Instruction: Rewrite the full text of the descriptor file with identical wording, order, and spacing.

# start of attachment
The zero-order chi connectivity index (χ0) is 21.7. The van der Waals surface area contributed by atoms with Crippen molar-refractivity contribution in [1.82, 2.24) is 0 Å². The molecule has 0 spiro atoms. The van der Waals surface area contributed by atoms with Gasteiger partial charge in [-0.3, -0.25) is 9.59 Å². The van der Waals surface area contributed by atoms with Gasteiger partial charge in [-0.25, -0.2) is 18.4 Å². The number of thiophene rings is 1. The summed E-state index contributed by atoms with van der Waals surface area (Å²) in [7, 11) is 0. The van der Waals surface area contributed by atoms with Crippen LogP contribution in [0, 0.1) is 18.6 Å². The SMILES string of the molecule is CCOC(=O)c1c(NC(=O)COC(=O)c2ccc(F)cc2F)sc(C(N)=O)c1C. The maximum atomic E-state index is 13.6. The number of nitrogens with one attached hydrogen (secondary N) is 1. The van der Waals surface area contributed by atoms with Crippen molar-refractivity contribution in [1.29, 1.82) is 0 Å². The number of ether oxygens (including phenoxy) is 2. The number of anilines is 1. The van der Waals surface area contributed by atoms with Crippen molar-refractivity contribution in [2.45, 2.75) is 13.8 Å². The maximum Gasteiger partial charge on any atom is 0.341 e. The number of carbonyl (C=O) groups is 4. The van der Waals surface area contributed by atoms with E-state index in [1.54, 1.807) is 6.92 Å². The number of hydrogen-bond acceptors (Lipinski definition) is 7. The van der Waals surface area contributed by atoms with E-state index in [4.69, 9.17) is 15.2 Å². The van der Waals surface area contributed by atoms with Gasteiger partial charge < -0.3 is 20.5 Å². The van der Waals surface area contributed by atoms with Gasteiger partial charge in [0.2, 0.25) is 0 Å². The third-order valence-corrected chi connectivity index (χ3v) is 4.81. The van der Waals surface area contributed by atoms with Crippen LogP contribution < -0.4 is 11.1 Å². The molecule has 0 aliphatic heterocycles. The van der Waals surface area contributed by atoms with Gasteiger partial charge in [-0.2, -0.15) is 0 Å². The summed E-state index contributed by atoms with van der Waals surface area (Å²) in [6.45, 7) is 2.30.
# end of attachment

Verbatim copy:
The zero-order chi connectivity index (χ0) is 21.7. The van der Waals surface area contributed by atoms with Crippen molar-refractivity contribution in [1.82, 2.24) is 0 Å². The molecule has 0 spiro atoms. The van der Waals surface area contributed by atoms with Gasteiger partial charge in [-0.3, -0.25) is 9.59 Å². The van der Waals surface area contributed by atoms with Gasteiger partial charge in [-0.25, -0.2) is 18.4 Å². The number of thiophene rings is 1. The summed E-state index contributed by atoms with van der Waals surface area (Å²) in [7, 11) is 0. The van der Waals surface area contributed by atoms with Crippen LogP contribution in [0, 0.1) is 18.6 Å². The SMILES string of the molecule is CCOC(=O)c1c(NC(=O)COC(=O)c2ccc(F)cc2F)sc(C(N)=O)c1C. The maximum atomic E-state index is 13.6. The number of nitrogens with one attached hydrogen (secondary N) is 1. The van der Waals surface area contributed by atoms with Crippen molar-refractivity contribution in [1.29, 1.82) is 0 Å². The number of ether oxygens (including phenoxy) is 2. The number of anilines is 1. The van der Waals surface area contributed by atoms with Crippen molar-refractivity contribution in [2.45, 2.75) is 13.8 Å². The maximum Gasteiger partial charge on any atom is 0.341 e. The number of carbonyl (C=O) groups is 4. The van der Waals surface area contributed by atoms with E-state index in [1.54, 1.807) is 6.92 Å². The number of hydrogen-bond acceptors (Lipinski definition) is 7. The van der Waals surface area contributed by atoms with E-state index in [4.69, 9.17) is 15.2 Å². The van der Waals surface area contributed by atoms with Gasteiger partial charge < -0.3 is 20.5 Å². The van der Waals surface area contributed by atoms with Gasteiger partial charge in [0.2, 0.25) is 0 Å². The third-order valence-corrected chi connectivity index (χ3v) is 4.81. The van der Waals surface area contributed by atoms with Crippen LogP contribution < -0.4 is 11.1 Å². The molecule has 0 aliphatic heterocycles. The van der Waals surface area contributed by atoms with Gasteiger partial charge in [-0.2, -0.15) is 0 Å². The summed E-state index contributed by atoms with van der Waals surface area (Å²) in [6.45, 7) is 2.30.